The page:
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January 1971


Author Affiliations

Department of Otolaryngology Baylor College of Medicine Houston 77025

Arch Otolaryngol. 1971;93(1):111-112. doi:10.1001/archotol.1971.00770060143028

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To the Editor.—We have followed with interest the article in the Archives by Kulczycki et al, "The Hearing of Patients With Cystic Fibrosis" (92:54, 1970), the related letter to the editor by Siegel and Taylor (92:523, 1970), and Dr. Kulczycki's reply. Whereas Kulczycki et al found a 27% incidence of mild conductive hearing loss in 41 children with cystic fibrosis (C/F), Siegel and Taylor reported a 0% incidence in 23 C/F children when the same audiometric "fail" criterion used by Kulczycki et al was applied.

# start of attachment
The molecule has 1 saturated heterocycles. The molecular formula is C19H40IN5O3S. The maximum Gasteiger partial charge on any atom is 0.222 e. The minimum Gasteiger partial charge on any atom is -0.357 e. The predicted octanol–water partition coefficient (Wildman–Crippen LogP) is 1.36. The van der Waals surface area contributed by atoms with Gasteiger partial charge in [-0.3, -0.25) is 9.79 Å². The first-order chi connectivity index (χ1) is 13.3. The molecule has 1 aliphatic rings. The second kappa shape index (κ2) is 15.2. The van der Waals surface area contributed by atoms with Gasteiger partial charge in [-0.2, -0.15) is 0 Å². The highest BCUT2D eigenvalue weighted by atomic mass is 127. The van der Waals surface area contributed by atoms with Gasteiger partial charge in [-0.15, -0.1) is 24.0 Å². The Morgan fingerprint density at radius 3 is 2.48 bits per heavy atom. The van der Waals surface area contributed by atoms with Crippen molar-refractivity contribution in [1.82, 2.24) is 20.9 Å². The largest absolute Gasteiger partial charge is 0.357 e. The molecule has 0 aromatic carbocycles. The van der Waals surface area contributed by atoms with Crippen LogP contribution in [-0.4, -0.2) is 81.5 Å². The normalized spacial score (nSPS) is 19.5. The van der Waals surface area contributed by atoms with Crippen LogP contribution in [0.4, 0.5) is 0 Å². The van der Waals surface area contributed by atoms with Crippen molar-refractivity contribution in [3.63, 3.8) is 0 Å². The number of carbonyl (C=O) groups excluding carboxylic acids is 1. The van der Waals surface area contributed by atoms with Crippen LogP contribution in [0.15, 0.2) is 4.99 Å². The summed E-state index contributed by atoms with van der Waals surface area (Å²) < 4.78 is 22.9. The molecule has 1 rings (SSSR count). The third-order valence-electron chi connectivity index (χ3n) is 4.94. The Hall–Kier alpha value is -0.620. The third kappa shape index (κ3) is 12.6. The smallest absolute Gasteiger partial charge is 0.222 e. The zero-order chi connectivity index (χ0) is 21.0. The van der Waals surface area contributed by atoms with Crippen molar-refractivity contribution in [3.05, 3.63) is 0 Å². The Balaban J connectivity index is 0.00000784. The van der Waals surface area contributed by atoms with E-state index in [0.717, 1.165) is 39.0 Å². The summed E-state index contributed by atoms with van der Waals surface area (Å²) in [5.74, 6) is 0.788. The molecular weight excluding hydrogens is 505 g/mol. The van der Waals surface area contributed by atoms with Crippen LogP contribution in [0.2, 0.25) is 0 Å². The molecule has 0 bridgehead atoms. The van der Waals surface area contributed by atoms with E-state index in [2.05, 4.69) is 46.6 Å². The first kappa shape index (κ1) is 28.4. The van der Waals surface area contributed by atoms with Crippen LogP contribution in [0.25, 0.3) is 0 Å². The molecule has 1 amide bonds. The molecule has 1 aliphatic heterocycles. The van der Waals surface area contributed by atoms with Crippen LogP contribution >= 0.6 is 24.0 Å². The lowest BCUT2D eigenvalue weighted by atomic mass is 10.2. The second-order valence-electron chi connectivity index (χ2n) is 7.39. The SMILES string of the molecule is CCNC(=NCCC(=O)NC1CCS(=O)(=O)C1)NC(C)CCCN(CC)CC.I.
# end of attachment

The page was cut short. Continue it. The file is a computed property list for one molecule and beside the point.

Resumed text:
In our opinion this discrepancy simply highlights the inherent difficulty in defining incidence of hearing loss according to arbitrary audiometric criteria. Variables of ambient noise in the test environment, age and motivation of the child, skill and diligence of the audiometrist, and accuracy of calibration of the audiometer all make it extremely hazardous to compare "incidence" figures according to a fixed criterion

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